In a 2018-2019 survey, 73% of police and public safety psychologists said that candidate quality has “significantly decreased/deteriorated in the past five years.” A considerable number of applicants are now poorly or marginally suitable for the job, meaning they demonstrate traits during the evaluation procedure that may signal that they are unsuitable for service.
This puts a great deal of the responsibility of recommending that departments turn away candidates in the hands of psychologists. Between the written test and the interview, a psychologist is tasked with determining whether or not a couple of red flags are enough of an indication that the applicant may not be able to handle the stress, danger, and responsibility that are inherent to the line of duty.
Unfortunately, if psychologists notice issues with a particular candidate, there is a tendency to assume that it was a problem with the test or allow the psychological interview to explain the discrepancy. Flint Taylor, a civil rights defense attorney, stated that “the firms that [police departments] hire, at least in my experience, to do the screening, lean toward the cop being OK.”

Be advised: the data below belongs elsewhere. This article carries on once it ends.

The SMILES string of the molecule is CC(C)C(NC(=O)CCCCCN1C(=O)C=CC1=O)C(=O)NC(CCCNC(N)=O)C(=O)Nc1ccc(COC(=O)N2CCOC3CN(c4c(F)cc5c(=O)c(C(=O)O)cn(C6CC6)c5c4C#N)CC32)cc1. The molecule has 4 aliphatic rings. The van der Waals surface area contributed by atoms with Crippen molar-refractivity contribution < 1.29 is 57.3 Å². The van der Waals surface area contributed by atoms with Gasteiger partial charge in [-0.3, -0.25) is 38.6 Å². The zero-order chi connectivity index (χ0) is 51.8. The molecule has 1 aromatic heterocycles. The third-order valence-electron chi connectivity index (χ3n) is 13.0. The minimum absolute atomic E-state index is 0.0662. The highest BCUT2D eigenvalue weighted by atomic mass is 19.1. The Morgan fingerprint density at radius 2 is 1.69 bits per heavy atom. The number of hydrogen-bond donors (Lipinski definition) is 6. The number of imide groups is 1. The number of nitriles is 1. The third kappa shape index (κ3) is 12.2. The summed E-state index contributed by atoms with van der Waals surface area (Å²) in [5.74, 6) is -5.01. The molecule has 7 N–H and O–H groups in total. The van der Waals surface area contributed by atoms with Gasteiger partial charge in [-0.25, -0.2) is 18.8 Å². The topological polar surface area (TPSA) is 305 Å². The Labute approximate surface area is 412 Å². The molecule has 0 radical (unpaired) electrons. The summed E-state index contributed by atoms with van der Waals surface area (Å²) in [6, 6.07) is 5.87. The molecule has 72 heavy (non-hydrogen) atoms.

There is a possibility that money plays some role in this phenomenon. Police departments provide psychologists with a steady stream of clients, and there is potential for unconscious or conscious bias in favor of applicants being suitable so as to not disturb police contracts. Each test costs police departments around $750-$1100, which can be a valuable source of income for psychologists.
Police departments in some states can go “shopping for [their] own psychologists” if they do not like the recommendation given by the original psychologist. This puts even more pressure on psychologists to not upset police departments with rejections or else they might risk losing business.